Home | About Us | News Feeds RSS | Subscribe | Support Us | User Login | Search

Southern Africa Report Archive

A headline on the front page of today's Globe and Mail says a lot about southern Africa: ``Mandela gets praise, asks for investment.'' The occasion? This year's edition of the ``World Economic Forum'' which annually brings together an all-star team of global capitalism's deep-thinkers and big-players in Davos, Switzerland for an often illuminating discussion the workings of their system. Mandela's contribution: ``I noticed that the major industrial leaders of the world are gathered here. I wish you could give me your cheque books, sign them and I'll fill in the amount.'' The equation was clear: foreign investment equals economic development. Moreover, ``we can only [consolidate democracy] with your support, if you come and invest in our country''! ... All this, yet never a discouraging word out of southern Africa. Not a critique of ``neo-liberalism'' but rather its unquestioning embrace. Not the question ``Why capitalism?'' but rather, a la Mandela, ``Why not more of it?'' (jbv)

vol 12 no 2

Editorial and contents for Vol 12 No 2
the SAR editorial collective


Printable Version
Southern Africa Report

SAR, Vol 12 No 2, February 1997
Page 1
"Editorial"

EDITORIAL:
CARGO CULT

"Cargo cult: millenarian religious and political movement widespread in Melanesia during this century where local inhabitants have been confronted with western imperialism. They expect their ancestors or some other liberating power to return, in the very near future, in planes or ships laden with modern goods to free them from their penury. As part of the cult they prepare runways and landing areas for the expected cargoes."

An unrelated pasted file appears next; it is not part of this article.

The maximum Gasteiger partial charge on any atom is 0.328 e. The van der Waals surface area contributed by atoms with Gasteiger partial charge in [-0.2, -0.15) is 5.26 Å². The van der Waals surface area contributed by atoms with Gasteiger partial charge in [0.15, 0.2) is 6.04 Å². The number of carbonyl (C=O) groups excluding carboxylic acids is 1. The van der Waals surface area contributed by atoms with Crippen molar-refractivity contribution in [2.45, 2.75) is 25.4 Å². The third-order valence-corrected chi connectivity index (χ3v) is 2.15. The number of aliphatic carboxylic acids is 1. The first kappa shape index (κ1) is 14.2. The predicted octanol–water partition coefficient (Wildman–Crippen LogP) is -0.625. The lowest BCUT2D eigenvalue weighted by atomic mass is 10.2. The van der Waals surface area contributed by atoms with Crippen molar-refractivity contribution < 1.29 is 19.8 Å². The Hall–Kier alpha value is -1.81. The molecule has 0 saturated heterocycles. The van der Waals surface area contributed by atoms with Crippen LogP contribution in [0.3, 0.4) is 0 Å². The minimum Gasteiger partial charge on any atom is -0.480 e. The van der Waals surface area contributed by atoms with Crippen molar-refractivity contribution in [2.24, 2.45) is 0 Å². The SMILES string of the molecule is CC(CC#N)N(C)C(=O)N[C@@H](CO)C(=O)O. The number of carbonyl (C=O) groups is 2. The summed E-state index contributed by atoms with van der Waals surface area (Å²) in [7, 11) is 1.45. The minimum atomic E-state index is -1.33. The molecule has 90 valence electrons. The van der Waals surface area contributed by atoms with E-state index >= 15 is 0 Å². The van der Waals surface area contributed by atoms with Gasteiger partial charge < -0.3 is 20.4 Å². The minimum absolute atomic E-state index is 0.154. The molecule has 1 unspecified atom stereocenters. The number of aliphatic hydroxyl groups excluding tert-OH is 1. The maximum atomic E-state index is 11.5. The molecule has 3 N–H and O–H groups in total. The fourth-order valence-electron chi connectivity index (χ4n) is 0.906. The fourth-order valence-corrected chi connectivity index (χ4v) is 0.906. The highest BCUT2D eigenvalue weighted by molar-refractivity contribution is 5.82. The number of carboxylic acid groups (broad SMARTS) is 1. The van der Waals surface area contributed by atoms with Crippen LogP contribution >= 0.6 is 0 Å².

A headline on the front page of today's Globe and Mail (February 4, 1997) says a lot about southern Africa: "Mandela gets praise, asks for investment." The occasion? This year's edition of the "World Economic Forum" which annually brings together an all-star team of global capitalism's deep-thinkers and big-players in Davos, Switzerland for an often illuminating discussion the workings of their system.

Mandela's contribution: "I noticed that the major industrial leaders of the world are gathered here. I wish you could give me your cheque books, sign them and I'll fill in the amount." The equation was clear: foreign investment equals economic development. Moreover, "we can only [consolidate democracy] with your support, if you come and invest in our country"!

Ironically, last year's meeting at Davos had produced a troubled questioning of the workings of global capitalism from the Forum's own founding father, Klaus Schwab. Expressing the fear that "globalization" might become "synonymous with a brakeless train wreaking havoc," Schwab countered his own statement that "we have got accustomed to the idea that globalization will inevitably succeed" with the admission that "I am not so sure any more."

And in attendance at Davos this year was George Soros ("one of the world's most prominent financiers") whose cover article in the current Atlantic Monthly , the widely-read and notably un/radical American magazine, announces "the Capitalist Threat" ("the main threat to social justice and economic stability now comes from the uninhibited pursuit of laissez-faire economics").

All this, yet never a discouraging word out of southern Africa. Not a critique of "neo-liberalism" but rather its unquestioning embrace. Not the question "Why capitalism?" but rather, la Mandela, "Why not more of it?"

Increasingly, the logic of the ANC's GEAR document (named for the "Growth, Employment and Redistribution" strategy the document is said to define) has replaced the more bottom-up, popularly-driven developmental logic of the movement's initial Reconstruction and Development Programme. The ANC's "growth plan" has become, primarily, one of setting the stage for a presumed influx of international investment, with all bets now being placed (to take two examples explored, by Patrick Bond and Ighsaan Schroeder respectively, in the present issue) on such initiatives as an ever more welcoming posture towards the Bretton Woods institutions and an ever more "flexible" labour market.